Argyll and Bute Sustainable Design Awards Winners 2012

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Published Date: 

3 Jun 2013 - 14:19

The winners of the Argyll and Bute Sustainable Design Awards 2012 have been chosen. The overall winner is Tigh-na-Cladach in Dunoon which was designed by G Deveci and was in the large scale residential category. The judges described the work as ‘setting a high benchmark for future affordable housing, and important lesson for private housing developers on how new housing can be successfully developed.’

A commendation was given to the former Rothesay court house which was entered by Collective Architecture under the re-development and refurbishment category. It was commended by the judges for ‘clearly demonstrating community interest and enhancing the environment as well as being sustainable in terms of reusing a much loved existing building.’

Also commended was the workshop at Kilmory Knap, designed by ECRU Architects and entered in the new build non – residential category. The judges described it as a ‘gem’ which ‘demonstrates that architecture and craft can bring joy to the humblest of buildings’.

Under the same category was the Marine Sciences Building at Dunstaffanage which has been commended as well with the judges commenting ‘While not unduly capitalizing on the locus genii, especially the setting and views through orientation and site planning, functionally the building achieves very high standards and provides an enviable learning facility.’ It was designed by The Argyll Partnership.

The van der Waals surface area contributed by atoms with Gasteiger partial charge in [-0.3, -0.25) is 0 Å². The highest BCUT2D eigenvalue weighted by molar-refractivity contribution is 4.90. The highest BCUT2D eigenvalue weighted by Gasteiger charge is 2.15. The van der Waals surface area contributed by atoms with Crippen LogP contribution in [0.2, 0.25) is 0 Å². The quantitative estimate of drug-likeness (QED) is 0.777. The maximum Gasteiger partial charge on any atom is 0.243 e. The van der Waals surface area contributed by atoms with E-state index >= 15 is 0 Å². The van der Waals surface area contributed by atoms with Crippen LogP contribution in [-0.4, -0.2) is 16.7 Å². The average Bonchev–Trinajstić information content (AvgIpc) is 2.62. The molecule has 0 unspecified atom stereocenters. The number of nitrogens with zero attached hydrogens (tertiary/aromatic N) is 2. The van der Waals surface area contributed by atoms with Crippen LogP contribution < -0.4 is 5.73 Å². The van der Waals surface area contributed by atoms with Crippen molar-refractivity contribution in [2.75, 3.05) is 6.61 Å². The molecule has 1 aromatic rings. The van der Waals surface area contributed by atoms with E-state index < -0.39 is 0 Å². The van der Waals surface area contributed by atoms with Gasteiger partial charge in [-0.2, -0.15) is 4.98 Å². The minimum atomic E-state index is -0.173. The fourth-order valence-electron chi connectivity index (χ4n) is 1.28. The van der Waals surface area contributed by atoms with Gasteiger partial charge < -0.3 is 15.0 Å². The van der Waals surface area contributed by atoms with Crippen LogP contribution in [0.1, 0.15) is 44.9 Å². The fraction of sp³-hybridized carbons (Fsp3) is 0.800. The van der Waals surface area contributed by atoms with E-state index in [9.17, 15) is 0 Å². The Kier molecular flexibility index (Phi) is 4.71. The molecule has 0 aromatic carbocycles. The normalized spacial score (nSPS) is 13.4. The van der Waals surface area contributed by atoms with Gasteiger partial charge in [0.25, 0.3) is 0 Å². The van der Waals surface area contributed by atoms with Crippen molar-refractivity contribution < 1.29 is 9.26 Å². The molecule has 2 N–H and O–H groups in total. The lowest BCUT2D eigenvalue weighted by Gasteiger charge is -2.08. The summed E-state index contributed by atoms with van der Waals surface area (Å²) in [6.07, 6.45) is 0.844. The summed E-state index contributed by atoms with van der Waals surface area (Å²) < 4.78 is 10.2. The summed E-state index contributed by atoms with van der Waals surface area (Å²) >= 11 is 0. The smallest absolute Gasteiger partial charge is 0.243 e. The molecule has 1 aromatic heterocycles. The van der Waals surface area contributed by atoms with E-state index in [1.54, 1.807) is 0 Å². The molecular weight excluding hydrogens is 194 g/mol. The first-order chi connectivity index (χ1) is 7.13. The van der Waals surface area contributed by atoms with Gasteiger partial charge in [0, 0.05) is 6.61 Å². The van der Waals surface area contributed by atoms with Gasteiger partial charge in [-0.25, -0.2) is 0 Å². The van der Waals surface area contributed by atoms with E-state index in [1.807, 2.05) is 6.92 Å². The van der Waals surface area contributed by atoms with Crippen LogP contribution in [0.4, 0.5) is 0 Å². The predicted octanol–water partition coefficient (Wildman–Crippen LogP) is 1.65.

White House in Grishipol on Coll has been commended in the small scale residential category and was designed by WT Architecture. The judges said, ‘The retention and reinvention of this import local landmark is an exemplar of radical intervention in the conservation of a listed building. The resultant modern house with its high sustainability credentials provides an enviable home worthy of its location and setting.’

In the same category was the Square House in Taynuilt which has also been commended and the judges described it as aiming at ‘a new low energy vernacular for building detached homes in the Highlands. This it does with minimal fuss and not a little style.’ It was designed by Roxburgh McEwan Architects.

Lead Councillor for Planning and one of the judges, Sandy Taylor said, “The standard of entries was very high and it was a tough job picking the winner but Tigh-na-Cladach really stood out. It sets an unmatched example of exceptional design in terms of response to the site and setting, building performance and architectural solutions in the context of social housing budget constraints.”

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